The country has become a major force in battling climate change and clearing up its own backyard by embracing clean energy vehicles
Modern China has been built on a series of "contradictions." At last month's 19th National Congress of the Communist Party, the Beijing administration identified a new "principal contradiction" which, in the framework of Sinicized Marxism, defines each period of the Middle Kingdom's fast-evolving social development.
Every Chinese Communist Party member knows by heart that during the Mao Zedong era the principal contradiction was between the proletariat and the bourgeoisie, as in outright class struggle.
During Little Helmsman Deng Xiaoping's era of reforms, the principal contradiction was between the "material and cultural needs of the people" versus "backward social production."
Now, with the CCP largely solving the problem of "backward social production," President Xi Jinping has framed the new principal contradiction "between unbalanced and inadequate development and the people's ever-growing needs for a better life."
And that includes, in Xi's own words, "demands for democracy, the rule of law, fairness and justice, security and a better environment."
Essentially, that means an economic boom on its own is no longer enough for China. What is needed is "well-rounded human development and all-round social progress" managed, of course, by the CCP.
China is at pains to stress it has become a responsible player when it comes to the environment. French President Emmanuel Macron never wastes an opportunity to stress how much he appreciates the country's stance on climate change.
Urbanization rolled out at breakneck speed, coupled with ecologically correct policies, has been the hallmark of an ultra-competitive industrial China 2.0.
Beijing is quite serious on imposing stricter regulations to rationalize the nation's industrial landscape. That, of course, is hardly surprising when 20% of agricultural land and 90% of subterranean water have been polluted to different degrees.
For example, the Yangtze, known historically as the "blue river," turned red near Chongqin in southwest China. Strict anti-pollution rules now apply for new industries and businesses.
In urban areas, state-owned companies have done well in selling land and rebuilding state of the art factories, as cities tend to fuse with industrial zones in selected clusters.
State incentives have certainly helped finance ultra-modern and eco-friendly factories. In parallel, turbo-charged investment from private enterprise has triggered new developments related to the digital economy.
Simultaneously, Beijing is targeting an upgrade of the real estate market and the environment. Then there are projections that by 2027, China could be the global leader on research and development when it comes to eco-friendly vehicles.
China officially wants to replace 40% of its current automotive fleet with eco-friendly trucks and cars in less than 15 years.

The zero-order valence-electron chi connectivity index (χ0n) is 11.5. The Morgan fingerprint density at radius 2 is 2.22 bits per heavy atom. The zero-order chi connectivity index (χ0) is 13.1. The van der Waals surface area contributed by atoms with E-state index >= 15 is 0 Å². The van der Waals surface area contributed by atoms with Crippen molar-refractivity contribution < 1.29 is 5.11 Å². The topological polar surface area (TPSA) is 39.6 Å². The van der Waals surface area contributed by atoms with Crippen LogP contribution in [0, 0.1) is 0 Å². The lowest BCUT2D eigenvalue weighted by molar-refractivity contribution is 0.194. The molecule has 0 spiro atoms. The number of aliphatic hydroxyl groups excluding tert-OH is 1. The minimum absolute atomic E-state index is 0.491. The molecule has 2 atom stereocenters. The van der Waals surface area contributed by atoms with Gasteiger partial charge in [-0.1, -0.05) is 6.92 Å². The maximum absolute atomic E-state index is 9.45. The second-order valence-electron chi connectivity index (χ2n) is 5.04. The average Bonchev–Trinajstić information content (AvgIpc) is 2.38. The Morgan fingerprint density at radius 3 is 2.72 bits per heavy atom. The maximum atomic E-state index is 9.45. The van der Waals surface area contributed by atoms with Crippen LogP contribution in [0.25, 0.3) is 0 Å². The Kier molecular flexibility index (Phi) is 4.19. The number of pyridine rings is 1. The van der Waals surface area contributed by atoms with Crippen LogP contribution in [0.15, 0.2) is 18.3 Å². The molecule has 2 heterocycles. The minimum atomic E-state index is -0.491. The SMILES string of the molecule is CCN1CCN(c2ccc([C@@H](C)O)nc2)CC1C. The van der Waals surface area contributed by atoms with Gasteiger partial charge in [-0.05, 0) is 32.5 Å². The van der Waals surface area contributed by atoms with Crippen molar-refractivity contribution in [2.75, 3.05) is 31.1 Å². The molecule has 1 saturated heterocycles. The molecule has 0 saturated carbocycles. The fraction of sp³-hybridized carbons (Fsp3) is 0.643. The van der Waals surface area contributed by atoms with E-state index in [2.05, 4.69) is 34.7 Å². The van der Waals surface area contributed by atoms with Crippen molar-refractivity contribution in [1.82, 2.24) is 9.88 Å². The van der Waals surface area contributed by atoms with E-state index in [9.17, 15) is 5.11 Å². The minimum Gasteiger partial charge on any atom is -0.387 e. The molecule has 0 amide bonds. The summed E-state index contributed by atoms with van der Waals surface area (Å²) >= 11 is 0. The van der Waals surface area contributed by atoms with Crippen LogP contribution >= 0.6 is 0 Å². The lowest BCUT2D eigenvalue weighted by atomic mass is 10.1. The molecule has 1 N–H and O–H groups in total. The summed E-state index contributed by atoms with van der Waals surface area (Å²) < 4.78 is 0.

Starting in 2019, there will be progressive quotas in terms of sales of electric or hybrid vehicles, initially at 8%. If a brand does not reach the quota, it will be forced to pay heavy fines or buy carbon credits from competitors.
The new policy, of course, will boost the manufacture of de-carbonized vehicles, which is part of the Made in China 2025 initiative. For five years now, state subsidies have boosted the sector and helped fund extensive battery charging networks.
Chinese auto brand Geely recently launched the all electric Volvo Polestar model. Great Wall Motors, BAIC and BYD, or "Build Your Dreams," are also heavily involved in hybrid and electric vehicles.
An electric SUV sales boom is all but inevitable in the next five years as green vehicles start to dominate China's highways and cities. BYD has even invested US$1 billion in R&D to set up an electric monorail in Ningxia province.
Naturally, major foreign companies are desperate to get a slice of this market. Volkswagen, which sold 10.3 million cars in the country last year, plans to launch 30 different new energy models by 2025 with the help of its local partners.
In cooperation with Chinese Zotye Auto, Ford has invested 650 million on a new line of 100% rechargeable small cars, which should be in sales rooms next year.
Renault-Nissan has also joined forces with Dongfeng to build an electric low-cost model. And Tesla now faces stiff competition from electric start-up Nio, which happens to be backed by the online Chinese behemoth Tencent.
Nio's first mass-produced model, the ES8, was launched at the weekend. It costs around $67,765, compared to $126,470 for Tesla Model X. The ES8 is made to order, customizable and comes with an artificial intelligence system. It can be ordered through an app and the battery-charging plan costs only $181 a month.
Last year, only 500,000 electric cars were manufactured in China, which was about 2% of the total automotive market. The potential, though, is huge.
Indeed, it is highly probable that China will start exporting EVs en masse. In soft power terms that is bound to solidify the country's green credentials.
This would set an example not only for the Global South but for the whole planet. Once upon a time "principal contradictions" had to deal with bicycles. Now it has all gone electric.
Pepe Escobar is an independent geopolitical analyst. He writes for RT, Sputnik and TomDispatch, and is a frequent contributor to websites and radio and TV shows ranging from the US to East Asia. He is the former roving correspondent for Asia (more...)